Casual: 215 posts

Perfume equivalents of T-shirt and jeans, comfortable and easy to wear

Guerlain Mon Guerlain : Perfume Review

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It’s easy to be dismissive of a perfume like Mon Guerlain. It checks off all of the contemporary cliches–fruity-floral, sweet, and pretty. One can almost guess what it would smell like by looking at its adorable pink bottle. And it first, Mon Guerlain indeed smells predictable, a fruit compote accented with citrus and spiced with patchouli. Yet, in perfume, as in life, it pays to be open-minded.

Those who are willing to give Mon Guerlain a chance will find an upbeat, easy to wear fragrance with a solid Guerlinade imprint. How it gets there is the most interesting part.

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Bulgarian Rose Perfume : Under $5

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The Rose Valley in central Bulgaria holds some of the largest rose plantations in the world. The essence produced in Bulgaria has a zesty accent, which contrasts with the lush honeyed sweetness typical of rose oils. It’s the rose of Jean Patou Joy, Chanel Coco, Coty Chypre, Hermès Amazone, and Diptyque L’Ombre dans L’Eau. It’s complex, lush and sparkling.

The carved wooden vials of Bulgarian rose oil have been a familiar sight to me ever since I was a child. I found them tucked in my grandmother’s purse, and I loved how a tiny drop was enough to leave a rose-perfumed trail. When I started working in the fragrance industry, I’d occasionally receive rose oil samples in these vials, and they would invariably make me nostalgic. I promised myself that one day I’d go to Bulgaria and tour the Rose Valley.

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The Different Company Kashan Rose : Perfume Review

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Our recent talk about Mughal empresses, attars and roses reminded me of a perfume I’ve been meaning to review, but it somehow slipped my mind. I mentioned The Different Company’s Kâshân Rose for my FT article about the rose capital of Iran, The Roses of Kashan, but the perfume deserves more attention.

To be fair, it’s not the be-all and end-all of rose perfumes. Kâshân Rose is a bright, transparent composition that seems uncomplicated and linear. Leave the complex stories and intricate turns to the grand roses like Frédéric Malle Portrait of a Lady, Guerlain Nahema or Serge Lutens La Fille de Berlin. Kâshân Rose is about sunlight and pink petals.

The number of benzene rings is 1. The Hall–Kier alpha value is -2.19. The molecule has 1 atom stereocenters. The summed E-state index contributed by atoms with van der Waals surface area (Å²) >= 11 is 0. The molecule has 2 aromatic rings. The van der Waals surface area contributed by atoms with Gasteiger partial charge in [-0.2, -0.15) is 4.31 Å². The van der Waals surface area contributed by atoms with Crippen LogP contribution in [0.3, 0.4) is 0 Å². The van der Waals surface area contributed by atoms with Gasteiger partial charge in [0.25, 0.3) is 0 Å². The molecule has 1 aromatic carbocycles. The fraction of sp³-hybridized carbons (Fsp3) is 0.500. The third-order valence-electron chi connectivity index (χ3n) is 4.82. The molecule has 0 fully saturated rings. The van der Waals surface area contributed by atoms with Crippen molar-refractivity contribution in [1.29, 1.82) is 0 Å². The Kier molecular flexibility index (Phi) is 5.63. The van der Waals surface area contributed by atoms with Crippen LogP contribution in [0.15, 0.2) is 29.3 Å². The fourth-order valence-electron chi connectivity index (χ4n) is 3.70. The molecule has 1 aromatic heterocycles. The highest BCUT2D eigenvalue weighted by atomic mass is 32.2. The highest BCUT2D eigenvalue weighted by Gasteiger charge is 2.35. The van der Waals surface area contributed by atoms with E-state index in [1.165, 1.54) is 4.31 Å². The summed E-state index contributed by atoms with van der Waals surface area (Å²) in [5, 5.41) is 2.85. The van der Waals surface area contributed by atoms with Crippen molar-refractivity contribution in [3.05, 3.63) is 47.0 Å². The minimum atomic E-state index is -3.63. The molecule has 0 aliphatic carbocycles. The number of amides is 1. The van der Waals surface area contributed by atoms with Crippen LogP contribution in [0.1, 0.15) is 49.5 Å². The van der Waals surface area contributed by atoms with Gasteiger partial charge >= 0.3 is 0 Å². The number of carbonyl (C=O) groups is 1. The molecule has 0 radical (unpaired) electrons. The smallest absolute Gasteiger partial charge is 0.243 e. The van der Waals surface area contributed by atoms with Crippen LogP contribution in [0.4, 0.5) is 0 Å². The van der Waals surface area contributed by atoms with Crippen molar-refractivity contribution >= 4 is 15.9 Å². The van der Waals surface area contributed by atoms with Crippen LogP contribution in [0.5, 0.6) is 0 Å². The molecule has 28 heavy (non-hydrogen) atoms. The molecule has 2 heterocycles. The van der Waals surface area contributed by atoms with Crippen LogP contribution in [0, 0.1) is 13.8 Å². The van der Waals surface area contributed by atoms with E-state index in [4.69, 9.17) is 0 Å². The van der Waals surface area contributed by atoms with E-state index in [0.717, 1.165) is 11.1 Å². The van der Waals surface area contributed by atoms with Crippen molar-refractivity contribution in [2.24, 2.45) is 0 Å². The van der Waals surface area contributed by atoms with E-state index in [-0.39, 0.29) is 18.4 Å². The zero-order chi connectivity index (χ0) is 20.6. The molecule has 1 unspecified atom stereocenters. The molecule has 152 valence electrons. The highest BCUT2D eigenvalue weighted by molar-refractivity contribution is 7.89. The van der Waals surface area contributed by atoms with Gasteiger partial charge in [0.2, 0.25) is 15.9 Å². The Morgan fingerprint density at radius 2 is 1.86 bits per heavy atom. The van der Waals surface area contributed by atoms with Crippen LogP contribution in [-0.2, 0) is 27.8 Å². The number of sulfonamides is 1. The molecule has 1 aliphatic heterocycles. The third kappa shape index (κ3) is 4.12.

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Hermes Cedre Sambac : Perfume Review

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The moment I set my foot in lands where jasmine blooms, I find a flower to smell–a single blossom, a sprig, a garland. I think that I know exactly what jasmine smells like, but every soil makes for a different scent. Jasmine in Provence has an apricot nuance. Indian jasmine smells leathery. Spanish jasmine has a cinnamon inflection in the afternoon and a simmering musky warmth in the evening. Indonesian jasmine is green and sweet, the most unexpected combination. Smelling Hermès’s Cèdre Sambac, I wonder where the perfumer Christine Nagel found an inspiration for such a creamy yet transparent impression.

Nagel says that the inspiration for the five new Hermessences came from the Middle East. Jasmine attars from that part of the world have a certain richness that can be either opulent or smothering, depending on the attar-blender’s skill and the perfume lover’s capacity for jasmine. Cèdre Sambac, however, is all glow.

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Atelier Cologne Café Tuberosa : Perfume Review

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I sometimes notice that coffee smells better than it tastes–or that it doesn’t taste the way it smells.  Even the aroma of coffee, for instance, is difficult to sum up–sweet, bitter, spicy, acidic, toasted, burned, with hints of blackcurrants, chocolate and hazelnuts. Even more difficult is to render coffee notes believable in a perfume without making one smell like a badly washed coffee mug, or worse, a piece of grilled meat. Coffee notes are stubborn. I’ve been on a search for successful coffee perfumes for a while, and this fall I’m adding a new contender to my collection, Atelier Cologne Café Tuberosa.

The idea behind Café Tuberosa is clever–take a creamy tuberose accord, brighten it with bergamot and give it a bittersweet rush with coffee. All three are bold, strong notes, but the whole fits together so harmoniously that it makes me wonder why this motif is not more explored.

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